The government contractor Interserve (IRV) has gone into administration after its largest shareholder, the US hedge fund Coltrane, led a rebellion against financial rescue plans drawn up by the company’s lenders. About 16,000 small shareholders have lost their investment, with the business sold to hedge funds and banks via a “pre-pack” administration which means Interserve, which employs 45,000 people in the UK, can continue trading. Interserve has thousands of government contracts including hospital cleaning, school meals and maintenance of military bases in the Falklands. It also runs parts of the probation service, which was part-privatised under a heavily criticised process overseen by the former justice minister Chris Grayling. The company and the Cabinet Office, which oversees state suppliers, said there would be no disruption to the public services that Interserve manages and job losses were not expected in the short term and the pension scheme was protected.
The black hole in the accounts of the troubled cafe chain Patisserie Holdings (CAKE) was as much as £94m, more than twice previous estimates, according to forensic accountants. The company plunged into administration in January after it was unable to secure new bank finance following the discovery of “potentially fraudulent” accounting irregularities. The progress report by its administrators, KPMG, published on Friday, said analysis by a team of forensic accountants had concluded the accounts had been overstated by approximately £94m. Previous estimates had put the figure at £40m, but a breakdown of the new sum suggests Patisserie Valerie’s cash position had been overstated by £54m. The company’s debts had also been understated and the amount it was owed overstated, to a combined value of £17m. There was also a £23m discrepancy in the way it had valued its assets.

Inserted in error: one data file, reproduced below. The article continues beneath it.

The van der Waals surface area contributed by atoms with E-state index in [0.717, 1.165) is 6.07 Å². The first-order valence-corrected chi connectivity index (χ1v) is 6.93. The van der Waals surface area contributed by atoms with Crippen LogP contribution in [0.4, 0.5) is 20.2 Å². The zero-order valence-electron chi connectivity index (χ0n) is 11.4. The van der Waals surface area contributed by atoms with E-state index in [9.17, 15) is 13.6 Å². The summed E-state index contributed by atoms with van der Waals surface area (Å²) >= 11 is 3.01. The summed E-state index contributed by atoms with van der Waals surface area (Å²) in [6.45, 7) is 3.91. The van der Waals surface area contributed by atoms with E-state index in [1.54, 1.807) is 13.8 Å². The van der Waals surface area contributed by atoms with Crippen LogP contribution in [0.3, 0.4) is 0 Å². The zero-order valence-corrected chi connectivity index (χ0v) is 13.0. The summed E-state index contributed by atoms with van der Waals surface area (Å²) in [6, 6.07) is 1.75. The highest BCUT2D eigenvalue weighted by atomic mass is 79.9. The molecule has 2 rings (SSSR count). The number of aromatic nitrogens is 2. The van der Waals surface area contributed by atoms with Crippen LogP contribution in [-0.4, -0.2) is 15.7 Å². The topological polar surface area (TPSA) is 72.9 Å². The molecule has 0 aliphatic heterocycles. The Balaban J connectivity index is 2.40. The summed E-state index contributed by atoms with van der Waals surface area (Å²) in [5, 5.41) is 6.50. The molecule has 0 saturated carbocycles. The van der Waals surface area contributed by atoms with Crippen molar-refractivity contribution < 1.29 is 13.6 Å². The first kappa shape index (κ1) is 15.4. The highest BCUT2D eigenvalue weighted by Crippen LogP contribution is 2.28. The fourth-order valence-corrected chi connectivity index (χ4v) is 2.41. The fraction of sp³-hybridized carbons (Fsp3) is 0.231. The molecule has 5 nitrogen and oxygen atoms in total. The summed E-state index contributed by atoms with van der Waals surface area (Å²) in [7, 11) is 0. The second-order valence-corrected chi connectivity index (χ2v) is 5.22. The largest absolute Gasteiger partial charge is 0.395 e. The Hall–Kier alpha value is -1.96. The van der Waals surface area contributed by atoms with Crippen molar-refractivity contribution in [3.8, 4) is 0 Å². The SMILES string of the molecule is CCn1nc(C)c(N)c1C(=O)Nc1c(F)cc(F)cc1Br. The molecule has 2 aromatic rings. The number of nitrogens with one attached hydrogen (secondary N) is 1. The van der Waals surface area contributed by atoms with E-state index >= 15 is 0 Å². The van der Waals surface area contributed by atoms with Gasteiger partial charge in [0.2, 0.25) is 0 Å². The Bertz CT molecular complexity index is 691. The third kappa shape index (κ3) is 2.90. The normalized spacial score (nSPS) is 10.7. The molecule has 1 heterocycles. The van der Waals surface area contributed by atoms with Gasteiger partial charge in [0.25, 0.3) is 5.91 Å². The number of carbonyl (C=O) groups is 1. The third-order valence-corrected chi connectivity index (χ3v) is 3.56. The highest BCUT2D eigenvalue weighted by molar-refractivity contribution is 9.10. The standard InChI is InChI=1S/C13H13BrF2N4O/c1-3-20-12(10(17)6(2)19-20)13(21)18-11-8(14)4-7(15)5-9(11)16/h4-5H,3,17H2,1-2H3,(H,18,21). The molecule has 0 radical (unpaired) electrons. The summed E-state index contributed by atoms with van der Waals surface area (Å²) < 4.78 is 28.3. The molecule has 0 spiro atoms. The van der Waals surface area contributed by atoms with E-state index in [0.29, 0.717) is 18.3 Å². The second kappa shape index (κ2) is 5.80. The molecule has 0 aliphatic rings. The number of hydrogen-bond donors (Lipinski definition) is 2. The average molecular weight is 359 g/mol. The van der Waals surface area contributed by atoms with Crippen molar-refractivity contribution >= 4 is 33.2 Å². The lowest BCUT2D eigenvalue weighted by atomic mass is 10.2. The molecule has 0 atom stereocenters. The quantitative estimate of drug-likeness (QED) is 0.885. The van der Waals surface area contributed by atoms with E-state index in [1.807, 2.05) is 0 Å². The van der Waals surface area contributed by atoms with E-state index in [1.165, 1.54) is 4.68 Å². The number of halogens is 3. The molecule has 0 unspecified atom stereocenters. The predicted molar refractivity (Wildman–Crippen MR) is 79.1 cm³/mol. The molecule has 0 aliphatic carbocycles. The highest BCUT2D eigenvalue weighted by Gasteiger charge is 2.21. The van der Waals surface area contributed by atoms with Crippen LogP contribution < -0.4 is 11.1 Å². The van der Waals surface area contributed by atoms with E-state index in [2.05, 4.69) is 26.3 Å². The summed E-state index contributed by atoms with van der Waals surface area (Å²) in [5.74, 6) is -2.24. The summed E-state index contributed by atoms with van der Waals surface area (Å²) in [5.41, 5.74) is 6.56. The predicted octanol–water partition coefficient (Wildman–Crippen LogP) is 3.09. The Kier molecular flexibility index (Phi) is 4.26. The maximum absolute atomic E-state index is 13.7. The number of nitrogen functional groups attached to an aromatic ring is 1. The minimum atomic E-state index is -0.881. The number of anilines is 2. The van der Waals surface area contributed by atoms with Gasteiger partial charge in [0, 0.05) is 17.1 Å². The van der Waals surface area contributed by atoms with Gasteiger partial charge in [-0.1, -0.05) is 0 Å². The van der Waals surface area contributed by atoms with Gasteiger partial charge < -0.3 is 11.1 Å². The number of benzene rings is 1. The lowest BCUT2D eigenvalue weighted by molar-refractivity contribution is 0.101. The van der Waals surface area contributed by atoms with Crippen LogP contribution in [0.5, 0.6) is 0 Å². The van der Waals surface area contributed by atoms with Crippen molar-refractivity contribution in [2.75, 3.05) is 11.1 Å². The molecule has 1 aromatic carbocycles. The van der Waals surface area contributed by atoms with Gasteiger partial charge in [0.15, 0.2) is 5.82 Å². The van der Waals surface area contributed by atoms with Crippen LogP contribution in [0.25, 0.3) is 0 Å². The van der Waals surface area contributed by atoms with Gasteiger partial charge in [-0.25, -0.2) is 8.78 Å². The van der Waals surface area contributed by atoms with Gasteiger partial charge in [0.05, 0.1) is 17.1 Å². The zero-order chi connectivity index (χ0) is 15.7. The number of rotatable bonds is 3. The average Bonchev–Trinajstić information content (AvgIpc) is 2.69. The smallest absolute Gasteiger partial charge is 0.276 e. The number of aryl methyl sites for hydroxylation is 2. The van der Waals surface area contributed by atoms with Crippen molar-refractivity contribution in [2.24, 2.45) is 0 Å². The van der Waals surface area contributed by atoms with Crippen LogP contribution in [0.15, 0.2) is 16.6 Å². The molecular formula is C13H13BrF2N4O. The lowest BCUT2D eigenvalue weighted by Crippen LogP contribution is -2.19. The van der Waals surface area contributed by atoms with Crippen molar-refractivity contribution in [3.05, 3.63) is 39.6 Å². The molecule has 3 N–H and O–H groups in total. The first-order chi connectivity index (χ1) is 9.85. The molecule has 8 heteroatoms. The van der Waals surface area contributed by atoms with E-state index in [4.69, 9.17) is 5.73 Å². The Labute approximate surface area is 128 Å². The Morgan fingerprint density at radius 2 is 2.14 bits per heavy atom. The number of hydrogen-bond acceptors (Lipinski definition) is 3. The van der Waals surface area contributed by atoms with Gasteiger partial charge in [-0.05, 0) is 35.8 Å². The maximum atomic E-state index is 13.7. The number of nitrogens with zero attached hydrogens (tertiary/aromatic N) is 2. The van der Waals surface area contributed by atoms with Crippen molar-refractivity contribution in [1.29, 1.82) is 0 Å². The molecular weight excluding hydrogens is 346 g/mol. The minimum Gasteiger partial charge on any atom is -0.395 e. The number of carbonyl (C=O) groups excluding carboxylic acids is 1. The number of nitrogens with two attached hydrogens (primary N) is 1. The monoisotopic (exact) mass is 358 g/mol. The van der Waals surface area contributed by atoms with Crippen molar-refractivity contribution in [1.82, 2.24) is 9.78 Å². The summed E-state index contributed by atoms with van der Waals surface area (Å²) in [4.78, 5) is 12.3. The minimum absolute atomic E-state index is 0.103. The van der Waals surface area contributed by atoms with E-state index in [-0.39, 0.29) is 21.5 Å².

The Wetherspoon (J.D.) (JDW) chairman, Tim Martin, has said no-deal Brexit tariff plans would lead to lower prices for consumers, as higher pay for staff dented profits at the pub chain. Martin has been one of the most outspoken business proponents of leaving the EU without a deal, meaning trade would default to World Trade Organization terms. The government revealed plans on Wednesday to cut tariffs to zero on 87% of British imports by value if there is no deal, but the plans would also raise tariffs on meat imported from the EU. That could impact Wetherspoon’s food sales, which accounted for 36% of revenues in its 879 pubs across the UK in the 26 weeks to 27 January, according to results published on Friday. “If there’s no deal and we implement the tariff schedule that the government is suggesting I believe that prices will be lower than they otherwise would have been at Wetherspoon and elsewhere,” Martin said, highlighting possible tariff drops on oranges, bananas, and wines including New Zealand sauvignon blanc and Australian merlot.